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Given $\{x \mid x > 1\}$, how do I prove that any given $x$ and $x+1$ are coprime?

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$p \mid x,x+1 \Longrightarrow p \mid 1$. –  njguliyev Nov 2 '13 at 17:35

3 Answers 3

up vote 31 down vote accepted

If $y$ divides $x$ and $x+1$ then it divides $(x+1)-x=1$. Conclude.

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"If y divides x and x+1 then it divides (x+1)−x=1." Why is this true? –  Kevin Nov 2 '13 at 22:14
If $y$ divides $x$ and $x+1$ then there's $a$ and $b$ such that $x=ay$ and $x+1=by$ then $(x+1)-x=(b-a)y$ so... Do you understand? –  Sami Ben Romdhane Nov 2 '13 at 22:19
Yep! Thank you. –  Kevin Nov 2 '13 at 22:22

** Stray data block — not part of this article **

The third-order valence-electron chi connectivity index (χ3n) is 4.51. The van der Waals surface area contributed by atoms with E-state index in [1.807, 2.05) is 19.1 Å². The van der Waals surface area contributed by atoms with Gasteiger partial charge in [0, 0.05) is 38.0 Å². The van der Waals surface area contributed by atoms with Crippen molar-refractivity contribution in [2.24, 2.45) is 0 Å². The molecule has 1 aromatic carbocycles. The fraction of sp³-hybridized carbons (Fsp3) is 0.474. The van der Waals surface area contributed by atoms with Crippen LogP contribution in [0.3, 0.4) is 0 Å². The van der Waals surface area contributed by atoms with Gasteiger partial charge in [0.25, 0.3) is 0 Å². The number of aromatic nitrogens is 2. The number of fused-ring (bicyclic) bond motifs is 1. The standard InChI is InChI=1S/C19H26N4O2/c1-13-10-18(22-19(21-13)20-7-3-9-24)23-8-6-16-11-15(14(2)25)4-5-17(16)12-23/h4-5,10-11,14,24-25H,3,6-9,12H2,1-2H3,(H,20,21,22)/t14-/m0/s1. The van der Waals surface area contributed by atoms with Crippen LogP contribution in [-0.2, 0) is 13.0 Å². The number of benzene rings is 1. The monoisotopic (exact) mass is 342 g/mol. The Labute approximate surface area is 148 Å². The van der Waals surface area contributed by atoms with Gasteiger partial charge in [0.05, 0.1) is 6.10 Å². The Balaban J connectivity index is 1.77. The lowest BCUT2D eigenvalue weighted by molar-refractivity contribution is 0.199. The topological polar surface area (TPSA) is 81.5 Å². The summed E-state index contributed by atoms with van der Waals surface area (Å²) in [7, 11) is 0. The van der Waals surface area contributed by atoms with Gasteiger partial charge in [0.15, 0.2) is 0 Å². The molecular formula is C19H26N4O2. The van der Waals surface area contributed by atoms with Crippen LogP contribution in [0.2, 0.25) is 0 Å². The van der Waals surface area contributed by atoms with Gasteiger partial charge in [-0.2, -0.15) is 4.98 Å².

Nice! A one-liner kills the question! –  amWhy Mar 6 '14 at 13:51
Nice and concise. –  drhab Jun 12 '14 at 20:18


Hence $x$ and $x+1$ are coprime.

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+1 for a general method –  Ramchandra Apte Nov 3 '13 at 7:14

If $x$ is a multiple of $p$, then the next multiple of $p$ is $x+p$, but that's clearly larger than $x+1$.

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Or, $ $ mod $\,p\!:\ x\equiv 0\,\Rightarrow\, x+1\equiv 1\not\equiv 0\ $ (else $\,p\mid 1-0)\ \ \ $ –  Bill Dubuque May 31 '14 at 16:53

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